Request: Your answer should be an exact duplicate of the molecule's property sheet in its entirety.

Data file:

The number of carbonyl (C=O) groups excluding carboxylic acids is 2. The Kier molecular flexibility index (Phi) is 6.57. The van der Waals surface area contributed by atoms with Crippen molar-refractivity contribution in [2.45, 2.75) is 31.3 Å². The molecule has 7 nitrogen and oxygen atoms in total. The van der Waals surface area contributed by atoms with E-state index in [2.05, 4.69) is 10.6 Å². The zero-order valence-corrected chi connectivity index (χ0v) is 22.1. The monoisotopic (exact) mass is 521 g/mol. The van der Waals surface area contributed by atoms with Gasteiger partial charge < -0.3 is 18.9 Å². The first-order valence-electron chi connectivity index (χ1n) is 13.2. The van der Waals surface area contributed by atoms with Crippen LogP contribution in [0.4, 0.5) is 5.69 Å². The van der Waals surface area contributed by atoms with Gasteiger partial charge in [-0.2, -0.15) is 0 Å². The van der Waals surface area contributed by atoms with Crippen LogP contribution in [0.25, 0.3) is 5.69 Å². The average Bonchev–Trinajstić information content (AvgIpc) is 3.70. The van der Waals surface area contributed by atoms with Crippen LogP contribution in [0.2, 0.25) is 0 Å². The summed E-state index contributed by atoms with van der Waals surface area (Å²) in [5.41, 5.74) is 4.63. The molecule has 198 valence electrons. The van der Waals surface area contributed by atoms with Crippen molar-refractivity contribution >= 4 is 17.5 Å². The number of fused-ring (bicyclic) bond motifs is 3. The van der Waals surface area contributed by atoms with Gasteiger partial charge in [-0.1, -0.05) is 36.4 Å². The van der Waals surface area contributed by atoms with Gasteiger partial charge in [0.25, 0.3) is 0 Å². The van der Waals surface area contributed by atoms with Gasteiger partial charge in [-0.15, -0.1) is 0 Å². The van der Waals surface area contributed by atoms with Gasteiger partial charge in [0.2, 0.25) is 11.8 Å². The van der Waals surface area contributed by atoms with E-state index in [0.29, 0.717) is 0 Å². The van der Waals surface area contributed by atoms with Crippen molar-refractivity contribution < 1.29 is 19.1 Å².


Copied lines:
The number of carbonyl (C=O) groups excluding carboxylic acids is 2. The Kier molecular flexibility index (Phi) is 6.57. The van der Waals surface area contributed by atoms with Crippen molar-refractivity contribution in [2.45, 2.75) is 31.3 Å². The molecule has 7 nitrogen and oxygen atoms in total. The van der Waals surface area contributed by atoms with E-state index in [2.05, 4.69) is 10.6 Å². The zero-order valence-corrected chi connectivity index (χ0v) is 22.1. The monoisotopic (exact) mass is 521 g/mol. The van der Waals surface area contributed by atoms with Gasteiger partial charge < -0.3 is 18.9 Å². The first-order valence-electron chi connectivity index (χ1n) is 13.2. The van der Waals surface area contributed by atoms with Crippen LogP contribution in [0.4, 0.5) is 5.69 Å². The van der Waals surface area contributed by atoms with Gasteiger partial charge in [-0.2, -0.15) is 0 Å². The van der Waals surface area contributed by atoms with Crippen LogP contribution in [0.25, 0.3) is 5.69 Å². The average Bonchev–Trinajstić information content (AvgIpc) is 3.70. The van der Waals surface area contributed by atoms with Crippen LogP contribution in [0.2, 0.25) is 0 Å². The summed E-state index contributed by atoms with van der Waals surface area (Å²) in [5.41, 5.74) is 4.63. The molecule has 198 valence electrons. The van der Waals surface area contributed by atoms with Crippen molar-refractivity contribution >= 4 is 17.5 Å². The number of fused-ring (bicyclic) bond motifs is 3. The van der Waals surface area contributed by atoms with Gasteiger partial charge in [-0.1, -0.05) is 36.4 Å². The van der Waals surface area contributed by atoms with Gasteiger partial charge in [0.25, 0.3) is 0 Å². The van der Waals surface area contributed by atoms with Gasteiger partial charge in [-0.15, -0.1) is 0 Å². The van der Waals surface area contributed by atoms with Gasteiger partial charge in [0.2, 0.25) is 11.8 Å². The van der Waals surface area contributed by atoms with E-state index in [0.29, 0.717) is 0 Å². The van der Waals surface area contributed by atoms with Crippen molar-refractivity contribution < 1.29 is 19.1 Å².